Ken Carter (Samuel L. Jackson) is running a store when he decides to take on a new challenge for a meager salary: coaching the Richmond High Oliers, a ragtag basketball team that has been losing for years. The year is 1998, and on the school's walls are some of the records he set as a star athlete there. Carter is a rigid and principled man who believes he can make a difference in the lives of the mostly poor African-Americans on the team. He demands that everyone use the term "sir" as a sign of respect, that the players sign a contract to maintain a minimum grade average, attend all classes, sit in the front row, and wear a suit and tie on the day of each game. This rigorous disciplinarian hands out burdensome physical exercises to those who are late or break any of the onerous rules designed to make them physically and mentally fit for competition.

The team members really respond to their new coach's regimen. He inspires them to believe in themselves, and they go on a winning streak. All seems to be well until Carter discovers that the boys have not lived up to the contract in terms of their studies. Many of them are failing or not regularly attending classes. Much to the dismay of the teachers at Richmond High and the parents of the basketball players, he locks the gym and forces the players to catch up on their studies. This unprecedented act brings on the media. The parents rally against Carter believing that he has taken away the one arena where their sons can shine — on the basketball court. But the coach has a much higher vision for each of the players — a life that will not end with a string of victories on the basketball court. He knows that young people from their community are 80% more likely to end up in prison than anywhere else.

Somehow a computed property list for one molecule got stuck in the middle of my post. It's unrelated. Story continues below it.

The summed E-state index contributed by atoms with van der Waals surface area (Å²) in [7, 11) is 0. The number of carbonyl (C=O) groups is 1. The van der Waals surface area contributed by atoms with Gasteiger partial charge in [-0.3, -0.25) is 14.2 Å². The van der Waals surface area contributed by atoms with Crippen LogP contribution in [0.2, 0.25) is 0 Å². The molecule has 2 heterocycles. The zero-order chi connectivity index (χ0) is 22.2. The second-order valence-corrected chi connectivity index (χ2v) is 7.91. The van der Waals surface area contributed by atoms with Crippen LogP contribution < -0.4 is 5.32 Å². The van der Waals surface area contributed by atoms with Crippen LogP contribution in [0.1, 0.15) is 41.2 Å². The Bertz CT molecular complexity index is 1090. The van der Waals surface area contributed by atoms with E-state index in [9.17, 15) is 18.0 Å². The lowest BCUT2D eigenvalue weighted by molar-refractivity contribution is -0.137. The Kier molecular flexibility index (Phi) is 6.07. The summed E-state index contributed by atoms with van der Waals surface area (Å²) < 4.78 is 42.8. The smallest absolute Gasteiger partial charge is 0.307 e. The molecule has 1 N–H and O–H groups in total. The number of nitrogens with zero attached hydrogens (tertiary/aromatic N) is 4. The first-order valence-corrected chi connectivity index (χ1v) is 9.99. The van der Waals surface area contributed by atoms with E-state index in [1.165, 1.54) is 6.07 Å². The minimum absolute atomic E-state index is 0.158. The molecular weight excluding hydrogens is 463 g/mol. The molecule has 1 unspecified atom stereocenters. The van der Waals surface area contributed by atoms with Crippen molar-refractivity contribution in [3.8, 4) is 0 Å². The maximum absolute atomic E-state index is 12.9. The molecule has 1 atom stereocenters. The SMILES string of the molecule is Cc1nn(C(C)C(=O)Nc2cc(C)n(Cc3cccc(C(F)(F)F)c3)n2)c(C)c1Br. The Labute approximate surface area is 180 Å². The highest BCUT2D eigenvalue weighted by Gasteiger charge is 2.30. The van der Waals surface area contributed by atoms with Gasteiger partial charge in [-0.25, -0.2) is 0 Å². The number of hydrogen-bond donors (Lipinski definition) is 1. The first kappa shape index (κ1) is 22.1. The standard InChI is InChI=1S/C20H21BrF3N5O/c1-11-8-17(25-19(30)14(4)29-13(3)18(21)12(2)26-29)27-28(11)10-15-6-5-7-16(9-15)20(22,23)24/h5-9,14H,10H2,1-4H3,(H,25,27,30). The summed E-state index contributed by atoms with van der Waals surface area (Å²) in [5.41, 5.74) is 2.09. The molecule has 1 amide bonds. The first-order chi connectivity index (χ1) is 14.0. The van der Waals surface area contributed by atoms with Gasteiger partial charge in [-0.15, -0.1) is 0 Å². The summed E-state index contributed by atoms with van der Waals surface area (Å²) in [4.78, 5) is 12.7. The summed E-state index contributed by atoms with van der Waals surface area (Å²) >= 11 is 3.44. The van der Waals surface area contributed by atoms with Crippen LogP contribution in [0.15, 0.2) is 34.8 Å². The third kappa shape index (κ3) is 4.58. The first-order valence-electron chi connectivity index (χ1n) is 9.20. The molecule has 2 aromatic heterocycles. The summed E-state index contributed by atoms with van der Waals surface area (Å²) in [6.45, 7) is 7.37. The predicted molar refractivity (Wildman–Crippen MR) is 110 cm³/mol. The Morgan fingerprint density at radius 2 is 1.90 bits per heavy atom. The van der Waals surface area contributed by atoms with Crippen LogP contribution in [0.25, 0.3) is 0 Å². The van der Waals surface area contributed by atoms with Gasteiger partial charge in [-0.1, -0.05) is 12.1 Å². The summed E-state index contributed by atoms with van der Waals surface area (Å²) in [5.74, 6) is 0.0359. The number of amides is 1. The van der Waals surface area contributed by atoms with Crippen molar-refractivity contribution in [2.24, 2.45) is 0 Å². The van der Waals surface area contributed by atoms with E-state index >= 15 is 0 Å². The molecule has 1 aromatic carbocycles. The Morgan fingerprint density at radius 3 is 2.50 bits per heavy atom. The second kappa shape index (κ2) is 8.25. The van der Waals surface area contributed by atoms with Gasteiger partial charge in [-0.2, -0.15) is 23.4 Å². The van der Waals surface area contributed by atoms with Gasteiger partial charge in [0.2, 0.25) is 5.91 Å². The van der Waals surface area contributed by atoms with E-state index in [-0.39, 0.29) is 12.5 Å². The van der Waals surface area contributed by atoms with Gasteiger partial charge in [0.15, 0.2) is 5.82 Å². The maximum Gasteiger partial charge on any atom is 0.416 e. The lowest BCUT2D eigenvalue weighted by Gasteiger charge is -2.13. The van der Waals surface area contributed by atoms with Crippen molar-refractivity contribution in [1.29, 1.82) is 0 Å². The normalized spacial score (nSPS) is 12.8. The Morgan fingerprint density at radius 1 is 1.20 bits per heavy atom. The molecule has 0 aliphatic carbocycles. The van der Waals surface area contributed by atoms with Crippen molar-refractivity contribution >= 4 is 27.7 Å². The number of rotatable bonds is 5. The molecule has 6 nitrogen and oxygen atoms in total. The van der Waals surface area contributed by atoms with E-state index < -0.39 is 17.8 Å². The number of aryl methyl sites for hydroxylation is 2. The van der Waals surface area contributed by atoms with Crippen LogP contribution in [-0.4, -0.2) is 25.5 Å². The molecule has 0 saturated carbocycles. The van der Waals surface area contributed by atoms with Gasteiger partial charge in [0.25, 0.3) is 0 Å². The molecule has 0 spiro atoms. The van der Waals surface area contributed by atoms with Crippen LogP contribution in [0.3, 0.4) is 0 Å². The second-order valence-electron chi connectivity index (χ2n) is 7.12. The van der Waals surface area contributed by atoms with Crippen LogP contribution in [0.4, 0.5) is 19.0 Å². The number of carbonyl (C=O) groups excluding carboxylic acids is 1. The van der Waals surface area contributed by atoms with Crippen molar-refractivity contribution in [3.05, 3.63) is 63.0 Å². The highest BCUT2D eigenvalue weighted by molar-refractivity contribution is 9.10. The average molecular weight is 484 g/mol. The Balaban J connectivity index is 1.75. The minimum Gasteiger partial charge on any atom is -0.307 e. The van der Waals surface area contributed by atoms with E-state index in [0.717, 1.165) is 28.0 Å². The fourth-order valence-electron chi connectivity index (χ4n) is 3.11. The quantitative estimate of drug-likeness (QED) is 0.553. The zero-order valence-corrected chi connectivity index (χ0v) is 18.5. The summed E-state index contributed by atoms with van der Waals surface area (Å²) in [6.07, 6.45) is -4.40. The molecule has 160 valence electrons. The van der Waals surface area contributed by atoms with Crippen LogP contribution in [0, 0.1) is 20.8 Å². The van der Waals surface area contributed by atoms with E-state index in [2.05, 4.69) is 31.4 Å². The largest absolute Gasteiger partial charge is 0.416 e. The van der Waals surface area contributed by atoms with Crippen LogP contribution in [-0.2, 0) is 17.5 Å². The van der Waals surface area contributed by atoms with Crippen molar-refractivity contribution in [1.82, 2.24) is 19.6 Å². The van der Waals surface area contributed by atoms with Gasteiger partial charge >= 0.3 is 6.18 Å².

Samuel L. Jackson gives a rousing performance as Coach Carter, an intensely moral man whose charisma and principles make him a formidable force in the lives of these wayward adolescents. Thomas Carter (Save the Last Dance) directs from a screenplay by Mark Schwahn and John Gatins. He draws out fine and well-modulated performances from Rob Brown as an athlete who excels both on the court and in the classroom and from Robert Ri'chard as the coach's son who thinks his dad is a hero. This inspiring film stands alongside other sports flicks of note including Hoosiers, Remember the Titans and Friday Night Lights.